Some misinformation has been circulating regarding what to expect when a COVID-19 test is performed. The misinformation enhances many people anxieties and leads to confusion.
Many people (who have not been tested) report that the test is painful. Others claim it touches or swabs the brain. Both are inaccurate descriptions.
The most common COVID-19 test is nasopharyngeal — a swab in a nostril toward the back of the throat. The swab does not enter the sinus passages or touch the brain. It extends down (not up) the nasal passage to the wall of the nasopharynx (end of nasal passage).
The swab takes 10 to 15 seconds and is performed by a trained health professional — often a nurse. The swab is inserted approximately seven centimetres in adults, about four centimetres in children, and less in infants. (Each person’s anatomy is a little different and the length required differs from person to person.)
The swab tests nasal secretions/cells for presence of the coronavirus that causes COVID-19.
The hype leading up to the swab is worse than the swab itself.– Andrea Thomson
During the swab, many people will scrunch their nose or squint their eyes. Some people feel like they need to cough or sneeze. Nearly everyone’s eyes water afterwards. These reactions are not due to pain — they are reflexes.
In fact, after a swab the most common statement we hear is “it was not that bad” or “that felt weird.” The sensation is often described as water in the nose, which subsides when the swab is removed. The hype leading up to the swab is worse than the swab itself.
Risks associated with a nasopharyngeal swab are low. Most people, including children, walk away without adverse reactions. After the swab, some people’s nasal passages may feel irritated or may bleed lightly; however, this is uncommon.
Horror stories have been reported that nasal swabs penetrate people’s brains. These stories are fiction. The swab does not penetrate the brain. It would take significant force for this to happen and is next to impossible, as the swab itself is flexible and plastic.
In fact, following collection, the swab stick is easily bent and broken off. The tip is then placed in a storage solution so the cells stay preserved prior to laboratory testing.
What to do
Given the misinformation circulating, it is understandable that some people may feel anxious prior to a swab.
If multiple members of the household need to be tested, the person who is the most anxious should be tested first. That’s because it looks worse than it feels, so watching a loved one’s swab may increase anxiety.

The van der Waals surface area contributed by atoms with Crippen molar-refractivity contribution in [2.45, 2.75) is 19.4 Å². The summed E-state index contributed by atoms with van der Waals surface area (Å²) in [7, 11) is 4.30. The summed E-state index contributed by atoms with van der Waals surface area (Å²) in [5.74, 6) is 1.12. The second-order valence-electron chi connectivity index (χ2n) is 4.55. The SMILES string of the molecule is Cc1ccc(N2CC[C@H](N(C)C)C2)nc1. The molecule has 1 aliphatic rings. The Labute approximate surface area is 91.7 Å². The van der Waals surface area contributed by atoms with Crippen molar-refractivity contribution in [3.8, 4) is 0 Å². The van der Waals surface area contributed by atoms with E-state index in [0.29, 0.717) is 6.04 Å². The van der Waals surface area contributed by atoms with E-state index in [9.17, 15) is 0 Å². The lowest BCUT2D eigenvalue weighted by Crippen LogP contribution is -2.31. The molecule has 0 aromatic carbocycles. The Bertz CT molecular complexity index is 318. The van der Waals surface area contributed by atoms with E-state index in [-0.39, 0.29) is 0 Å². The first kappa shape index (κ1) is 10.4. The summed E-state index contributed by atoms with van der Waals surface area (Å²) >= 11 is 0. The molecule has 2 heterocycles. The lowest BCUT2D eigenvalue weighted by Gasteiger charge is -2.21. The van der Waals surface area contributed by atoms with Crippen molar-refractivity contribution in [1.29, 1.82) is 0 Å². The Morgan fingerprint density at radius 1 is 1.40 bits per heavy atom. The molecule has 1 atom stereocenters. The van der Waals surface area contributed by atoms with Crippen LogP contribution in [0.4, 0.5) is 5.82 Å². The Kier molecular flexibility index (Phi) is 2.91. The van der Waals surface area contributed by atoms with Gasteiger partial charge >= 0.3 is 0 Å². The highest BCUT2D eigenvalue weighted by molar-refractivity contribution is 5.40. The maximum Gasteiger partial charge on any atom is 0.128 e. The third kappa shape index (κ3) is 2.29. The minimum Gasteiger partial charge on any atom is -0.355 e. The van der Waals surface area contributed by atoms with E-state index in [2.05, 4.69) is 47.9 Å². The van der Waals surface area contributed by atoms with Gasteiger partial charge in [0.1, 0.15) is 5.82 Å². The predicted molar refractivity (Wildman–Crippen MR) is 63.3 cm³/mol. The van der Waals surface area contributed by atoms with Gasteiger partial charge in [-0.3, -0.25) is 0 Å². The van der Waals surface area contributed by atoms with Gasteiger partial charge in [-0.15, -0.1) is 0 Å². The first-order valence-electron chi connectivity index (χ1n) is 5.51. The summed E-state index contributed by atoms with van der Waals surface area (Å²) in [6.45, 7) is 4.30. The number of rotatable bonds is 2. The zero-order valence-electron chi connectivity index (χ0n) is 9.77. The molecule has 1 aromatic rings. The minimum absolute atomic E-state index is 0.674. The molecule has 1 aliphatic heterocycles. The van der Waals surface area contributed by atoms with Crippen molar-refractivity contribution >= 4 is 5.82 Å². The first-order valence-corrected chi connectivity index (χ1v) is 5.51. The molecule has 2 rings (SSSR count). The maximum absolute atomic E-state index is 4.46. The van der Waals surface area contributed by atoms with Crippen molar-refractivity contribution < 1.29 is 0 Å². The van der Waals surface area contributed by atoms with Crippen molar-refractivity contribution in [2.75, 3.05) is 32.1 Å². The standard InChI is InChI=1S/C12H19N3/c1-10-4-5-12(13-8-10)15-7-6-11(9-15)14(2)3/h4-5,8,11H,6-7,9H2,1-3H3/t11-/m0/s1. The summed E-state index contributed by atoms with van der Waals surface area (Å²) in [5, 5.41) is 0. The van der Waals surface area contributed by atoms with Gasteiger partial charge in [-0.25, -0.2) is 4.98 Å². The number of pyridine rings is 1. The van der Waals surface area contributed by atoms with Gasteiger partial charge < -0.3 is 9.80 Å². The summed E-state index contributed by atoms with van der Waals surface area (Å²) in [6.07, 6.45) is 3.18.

Do not fear your friendly neighborhood swabbers.– Andrea Thomson
Watching the inaccurate YouTube videos of the swab process prior to your visit is often unhelpful as well.
Typically, the most anxious person is a young one — a child.
Parents, hold your child on your lap and give them a hug while the swab is being performed. Remember, it is only 10 seconds.
Another reason why people worry about testing is concern related to long lineups and wait times prior to getting tested. This is not always the case.
There have been instances where testing sites are client-free. Innovative measures are being taken to help increase testing capacity across regions so that you do not have to wait in line and if you do, the wait is as short as possible.
Practices and procedures are being updated on a regular basis to meet the needs of Canadians.
Do not fear your friendly neighborhood swabbers and swabbing sites.
Many people prefer to access the drive thru sites, which may result in a longer wait time. The walk-in locations are enforcing safety precautions such as mandatory masks and distancing.
Everything from pens to chairs are thoroughly cleaned and sanitized in between all clients. When there is a wait, you may be asked to wait in your car for a period of time prior to your test. Everyone’s health and safety is a priority.
Remember, processes vary throughout Canada. Please consult your region’s guidelines and support lines for more information.
Masks are a great way to keep yourself and your loved ones safe. Practise good hand hygiene, cover your coughs and sneezes, and isolate as indicated.
As it is getting colder out, remember to wash items like mittens, gloves and scarves often.
Andrea Thomson is a registered psychiatric nurse with Brandon University.
This column is part of CBC’s Opinion section. For more information about this section, please read this editor’s blog and our FAQ.